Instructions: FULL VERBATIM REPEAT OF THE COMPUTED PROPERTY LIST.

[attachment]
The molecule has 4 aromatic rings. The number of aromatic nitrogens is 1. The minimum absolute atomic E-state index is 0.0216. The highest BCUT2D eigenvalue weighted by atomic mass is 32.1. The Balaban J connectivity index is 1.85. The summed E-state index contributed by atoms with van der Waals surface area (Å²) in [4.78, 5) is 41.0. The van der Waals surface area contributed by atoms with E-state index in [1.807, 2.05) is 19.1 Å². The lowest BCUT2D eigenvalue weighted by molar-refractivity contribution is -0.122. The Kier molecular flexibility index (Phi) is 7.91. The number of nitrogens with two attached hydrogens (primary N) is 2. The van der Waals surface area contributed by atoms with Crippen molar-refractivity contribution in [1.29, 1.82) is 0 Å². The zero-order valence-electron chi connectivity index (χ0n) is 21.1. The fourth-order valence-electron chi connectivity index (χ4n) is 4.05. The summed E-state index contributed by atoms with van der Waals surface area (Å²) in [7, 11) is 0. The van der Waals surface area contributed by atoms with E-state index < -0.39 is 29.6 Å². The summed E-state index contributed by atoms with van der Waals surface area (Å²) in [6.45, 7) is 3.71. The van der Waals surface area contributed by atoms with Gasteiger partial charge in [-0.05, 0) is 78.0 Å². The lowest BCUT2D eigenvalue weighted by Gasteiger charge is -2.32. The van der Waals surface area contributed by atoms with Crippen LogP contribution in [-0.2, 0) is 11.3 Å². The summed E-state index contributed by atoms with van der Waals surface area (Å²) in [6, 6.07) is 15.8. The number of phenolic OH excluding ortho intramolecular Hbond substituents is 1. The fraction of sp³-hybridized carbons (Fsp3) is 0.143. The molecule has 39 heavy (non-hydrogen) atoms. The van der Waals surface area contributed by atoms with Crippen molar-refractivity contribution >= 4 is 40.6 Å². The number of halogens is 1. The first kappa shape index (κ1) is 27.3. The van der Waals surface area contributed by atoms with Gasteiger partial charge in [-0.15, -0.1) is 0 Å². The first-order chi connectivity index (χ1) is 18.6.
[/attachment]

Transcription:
The molecule has 4 aromatic rings. The number of aromatic nitrogens is 1. The minimum absolute atomic E-state index is 0.0216. The highest BCUT2D eigenvalue weighted by atomic mass is 32.1. The Balaban J connectivity index is 1.85. The summed E-state index contributed by atoms with van der Waals surface area (Å²) in [4.78, 5) is 41.0. The van der Waals surface area contributed by atoms with E-state index in [1.807, 2.05) is 19.1 Å². The lowest BCUT2D eigenvalue weighted by molar-refractivity contribution is -0.122. The Kier molecular flexibility index (Phi) is 7.91. The number of nitrogens with two attached hydrogens (primary N) is 2. The van der Waals surface area contributed by atoms with Crippen molar-refractivity contribution in [1.29, 1.82) is 0 Å². The zero-order valence-electron chi connectivity index (χ0n) is 21.1. The fourth-order valence-electron chi connectivity index (χ4n) is 4.05. The summed E-state index contributed by atoms with van der Waals surface area (Å²) in [7, 11) is 0. The van der Waals surface area contributed by atoms with E-state index < -0.39 is 29.6 Å². The summed E-state index contributed by atoms with van der Waals surface area (Å²) in [6.45, 7) is 3.71. The van der Waals surface area contributed by atoms with Gasteiger partial charge in [-0.05, 0) is 78.0 Å². The lowest BCUT2D eigenvalue weighted by Gasteiger charge is -2.32. The van der Waals surface area contributed by atoms with Crippen LogP contribution in [-0.2, 0) is 11.3 Å². The summed E-state index contributed by atoms with van der Waals surface area (Å²) in [6, 6.07) is 15.8. The number of phenolic OH excluding ortho intramolecular Hbond substituents is 1. The fraction of sp³-hybridized carbons (Fsp3) is 0.143. The molecule has 39 heavy (non-hydrogen) atoms. The van der Waals surface area contributed by atoms with Crippen molar-refractivity contribution >= 4 is 40.6 Å². The number of halogens is 1. The first kappa shape index (κ1) is 27.3. The van der Waals surface area contributed by atoms with Gasteiger partial charge in [-0.15, -0.1) is 0 Å². The first-order chi connectivity index (χ1) is 18.6.